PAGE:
It is very important to consider that there may be an additional layer of copyright to take into account if you are not reproducing the works of art directly – in particular if you are seeking to re-use existing images of the works. In other words, we are talking here about cases where you would find photos or other artistic reproductions of such works, and would be planning to use such images in your artistic or commercial activities.
Remember that those images themselves may be protected by copyright; as they are not ancient, it is very likely that the copyright would then still be in force. The issue of whether photographs of two- and three-dimensional works of art are protected by copyright as original works is a complex one and is not yet fully harmonised (article 14 of the recent DSM Directive takes a step in that direction, but it remains to be seen how Member States implement it and how it is enforced in practice). In certain countries, case law considers that making a photograph of a two-dimensional piece of art (a painting) does not involve the creativity and originality necessary to obtain copyright protection. The same courts will usually consider that photographs of three-dimensional art pieces (sculptures) may meet the creativity and originality thresholds and may therefore be copyrighted. In other jurisdictions, things are blurrier.
All of this to say that it is not fully certain (from a legal point of view) that reproducing photos of ancient art pieces taken by third parties will be risk-free. Depending on the jurisdiction, these photos may be copyrighted, meaning that their unauthorised use may trigger copyright infringement claims. Therefore:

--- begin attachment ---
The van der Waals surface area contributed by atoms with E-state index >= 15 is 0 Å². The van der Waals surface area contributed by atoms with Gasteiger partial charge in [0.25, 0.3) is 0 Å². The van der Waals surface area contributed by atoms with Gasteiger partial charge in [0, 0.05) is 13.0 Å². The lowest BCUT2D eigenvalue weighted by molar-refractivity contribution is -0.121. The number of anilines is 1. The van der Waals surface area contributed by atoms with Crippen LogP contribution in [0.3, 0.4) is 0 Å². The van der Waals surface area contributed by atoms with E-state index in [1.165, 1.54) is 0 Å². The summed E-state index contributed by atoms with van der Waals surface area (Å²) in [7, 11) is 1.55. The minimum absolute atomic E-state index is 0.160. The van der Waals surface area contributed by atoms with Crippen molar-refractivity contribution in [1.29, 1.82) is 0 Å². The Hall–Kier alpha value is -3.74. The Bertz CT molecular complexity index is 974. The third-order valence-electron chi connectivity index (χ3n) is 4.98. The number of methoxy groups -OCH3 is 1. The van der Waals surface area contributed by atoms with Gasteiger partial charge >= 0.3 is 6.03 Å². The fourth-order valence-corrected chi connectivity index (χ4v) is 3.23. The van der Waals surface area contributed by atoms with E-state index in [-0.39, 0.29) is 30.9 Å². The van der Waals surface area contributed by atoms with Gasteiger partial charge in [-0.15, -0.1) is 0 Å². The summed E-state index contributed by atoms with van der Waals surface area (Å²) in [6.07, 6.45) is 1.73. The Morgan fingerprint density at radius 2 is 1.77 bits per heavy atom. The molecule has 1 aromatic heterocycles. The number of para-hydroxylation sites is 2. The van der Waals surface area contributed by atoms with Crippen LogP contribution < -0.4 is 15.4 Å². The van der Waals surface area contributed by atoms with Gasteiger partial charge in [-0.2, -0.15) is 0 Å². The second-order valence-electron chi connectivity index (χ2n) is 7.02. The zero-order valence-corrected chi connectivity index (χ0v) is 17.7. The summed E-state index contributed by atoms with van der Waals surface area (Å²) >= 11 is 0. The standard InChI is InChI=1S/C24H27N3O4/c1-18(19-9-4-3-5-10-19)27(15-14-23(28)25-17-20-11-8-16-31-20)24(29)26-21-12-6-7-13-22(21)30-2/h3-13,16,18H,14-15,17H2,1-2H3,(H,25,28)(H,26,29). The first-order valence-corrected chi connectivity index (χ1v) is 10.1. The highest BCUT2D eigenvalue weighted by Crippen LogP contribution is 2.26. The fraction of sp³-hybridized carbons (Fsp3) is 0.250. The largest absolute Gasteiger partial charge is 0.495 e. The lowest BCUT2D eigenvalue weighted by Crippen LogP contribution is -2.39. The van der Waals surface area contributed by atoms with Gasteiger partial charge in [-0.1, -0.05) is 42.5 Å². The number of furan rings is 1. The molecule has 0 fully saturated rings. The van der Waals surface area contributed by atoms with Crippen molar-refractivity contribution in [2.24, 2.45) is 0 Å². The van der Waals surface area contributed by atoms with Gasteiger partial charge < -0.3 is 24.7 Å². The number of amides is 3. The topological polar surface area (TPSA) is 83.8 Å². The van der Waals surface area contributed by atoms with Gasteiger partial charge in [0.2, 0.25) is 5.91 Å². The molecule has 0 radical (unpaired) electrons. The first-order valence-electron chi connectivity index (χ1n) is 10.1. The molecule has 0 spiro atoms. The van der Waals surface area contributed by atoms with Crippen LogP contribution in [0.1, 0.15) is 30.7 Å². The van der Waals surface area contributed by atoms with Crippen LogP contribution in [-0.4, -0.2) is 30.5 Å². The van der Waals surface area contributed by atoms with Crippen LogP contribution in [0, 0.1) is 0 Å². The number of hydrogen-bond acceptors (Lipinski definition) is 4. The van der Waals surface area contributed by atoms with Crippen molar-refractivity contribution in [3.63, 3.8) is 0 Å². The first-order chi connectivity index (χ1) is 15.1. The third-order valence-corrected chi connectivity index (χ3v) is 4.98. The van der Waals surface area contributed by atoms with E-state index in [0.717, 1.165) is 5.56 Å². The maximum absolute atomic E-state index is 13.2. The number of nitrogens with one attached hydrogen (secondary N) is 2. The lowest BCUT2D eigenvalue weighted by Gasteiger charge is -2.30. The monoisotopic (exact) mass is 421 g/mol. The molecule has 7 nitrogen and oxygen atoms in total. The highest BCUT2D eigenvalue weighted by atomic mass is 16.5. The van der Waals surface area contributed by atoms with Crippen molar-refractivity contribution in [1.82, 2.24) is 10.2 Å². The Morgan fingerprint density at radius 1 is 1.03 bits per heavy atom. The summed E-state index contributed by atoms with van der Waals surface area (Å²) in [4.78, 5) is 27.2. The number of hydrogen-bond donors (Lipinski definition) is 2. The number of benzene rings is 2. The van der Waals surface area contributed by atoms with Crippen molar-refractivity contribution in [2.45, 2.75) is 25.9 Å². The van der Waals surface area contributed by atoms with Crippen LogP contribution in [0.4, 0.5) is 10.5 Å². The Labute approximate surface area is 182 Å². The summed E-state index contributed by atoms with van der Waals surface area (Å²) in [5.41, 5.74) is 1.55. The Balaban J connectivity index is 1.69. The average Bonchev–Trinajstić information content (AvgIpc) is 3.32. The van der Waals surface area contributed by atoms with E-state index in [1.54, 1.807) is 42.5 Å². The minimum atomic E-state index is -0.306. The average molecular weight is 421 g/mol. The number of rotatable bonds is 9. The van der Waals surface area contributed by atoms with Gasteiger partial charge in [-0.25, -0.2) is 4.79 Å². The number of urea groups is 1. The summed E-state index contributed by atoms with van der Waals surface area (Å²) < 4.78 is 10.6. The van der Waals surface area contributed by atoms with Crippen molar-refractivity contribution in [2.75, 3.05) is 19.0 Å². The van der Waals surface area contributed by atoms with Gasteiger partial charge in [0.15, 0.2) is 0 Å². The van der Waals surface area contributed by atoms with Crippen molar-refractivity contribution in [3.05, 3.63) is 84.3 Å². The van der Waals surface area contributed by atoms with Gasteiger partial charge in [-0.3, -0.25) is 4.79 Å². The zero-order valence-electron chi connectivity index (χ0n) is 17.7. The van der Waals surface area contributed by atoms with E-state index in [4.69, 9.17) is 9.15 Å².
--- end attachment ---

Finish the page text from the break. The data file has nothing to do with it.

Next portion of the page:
- If you plan to use photos of old paintings in your commercial activities and that you had these pictures taken (e.g. you had a photographer go to the Rijksmuseum and take photos of Rembrandt paintings... if the museum allows photos), you are in principle on the safe side. You are not using any (potential) third-party IP, and the subject matter of the picture is no longer copyrighted.
- If you plan to use images made by third parties (e.g. photos of paintings or sculptures found online), then you should exercise proper due diligence. See for instance the legal policy of the Louvre Museum according to which pictures of the works displayed on the museum’s website are copyrighted, and can be (for some) re-used for free for non-commercial purposes only. The Louvre makes it clear that authorisation has to be sought for any commercial or editorial use of the pictures. Proper due diligence should also be exercised if resorting to stock photos or to images found on Google – just because a picture is available in online photo banks does not mean that it is free of rights.
The above is about the issue of (recent) pictures of (old) public domain artworks. As explained, it is a bit of a grey area – as the subject matter of the photo is in the public domain, but the picture might be protected by its own layer of copyright. In cases of unauthorised uses, the validity of the copyright infringement claims made by the picture owners will depend on the jurisdiction; we imagine that such claims may often be weak as the photos may not meet the originality and creativity thresholds necessary to copyright protection. Nonetheless, it is always better to stay on the safe side of copyright, as responding to infringement claims can be costly and time-consuming.
Note that there is absolutely no grey area in the opposite situation – contrary to a common misconception. This brings us to the next issue.
About using pictures of contemporary artworks
Back to the case mentioned in introduction: an enquirer recently asked us if he could use a picture of a Marcel Duchamp work as basis for a digital work / NFT. This enquirer was aware of the fact that Duchamp’s works were still copyrighted (Duchamp died in 1968), but asked us to confirm that there was a grey area which he could benefit from, as he would be using a Creative Commons photo of this copyrighted work. In his understanding, the Creative Commons licence applicable to the photo would allow him to re-use it as basis for his digital work and thus to stay safe from infringement claims originating from Duchamp’s rightholders.